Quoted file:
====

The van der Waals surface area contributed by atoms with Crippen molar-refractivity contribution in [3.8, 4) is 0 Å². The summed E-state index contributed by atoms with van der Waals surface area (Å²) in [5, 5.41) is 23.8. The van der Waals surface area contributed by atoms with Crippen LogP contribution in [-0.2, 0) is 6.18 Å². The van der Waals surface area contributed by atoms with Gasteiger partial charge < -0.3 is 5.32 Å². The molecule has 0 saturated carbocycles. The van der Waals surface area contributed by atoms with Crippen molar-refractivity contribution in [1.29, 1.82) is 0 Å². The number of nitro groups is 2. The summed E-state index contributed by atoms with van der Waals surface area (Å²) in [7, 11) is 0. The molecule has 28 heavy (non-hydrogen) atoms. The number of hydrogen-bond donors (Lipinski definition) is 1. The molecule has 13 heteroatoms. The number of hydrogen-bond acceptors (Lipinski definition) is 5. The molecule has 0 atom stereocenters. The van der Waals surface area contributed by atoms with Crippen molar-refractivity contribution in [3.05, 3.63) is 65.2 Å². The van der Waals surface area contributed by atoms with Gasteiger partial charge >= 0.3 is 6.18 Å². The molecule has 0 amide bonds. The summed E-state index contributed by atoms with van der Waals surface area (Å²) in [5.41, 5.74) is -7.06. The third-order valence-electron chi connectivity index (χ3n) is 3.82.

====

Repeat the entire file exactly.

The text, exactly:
The van der Waals surface area contributed by atoms with Crippen molar-refractivity contribution in [3.8, 4) is 0 Å². The summed E-state index contributed by atoms with van der Waals surface area (Å²) in [5, 5.41) is 23.8. The van der Waals surface area contributed by atoms with Crippen LogP contribution in [-0.2, 0) is 6.18 Å². The van der Waals surface area contributed by atoms with Gasteiger partial charge < -0.3 is 5.32 Å². The molecule has 0 saturated carbocycles. The van der Waals surface area contributed by atoms with Crippen molar-refractivity contribution in [1.29, 1.82) is 0 Å². The number of nitro groups is 2. The summed E-state index contributed by atoms with van der Waals surface area (Å²) in [7, 11) is 0. The molecule has 28 heavy (non-hydrogen) atoms. The number of hydrogen-bond donors (Lipinski definition) is 1. The molecule has 13 heteroatoms. The number of hydrogen-bond acceptors (Lipinski definition) is 5. The molecule has 0 atom stereocenters. The van der Waals surface area contributed by atoms with Crippen molar-refractivity contribution in [3.05, 3.63) is 65.2 Å². The van der Waals surface area contributed by atoms with Gasteiger partial charge >= 0.3 is 6.18 Å². The molecule has 0 amide bonds. The summed E-state index contributed by atoms with van der Waals surface area (Å²) in [5.41, 5.74) is -7.06. The third-order valence-electron chi connectivity index (χ3n) is 3.82.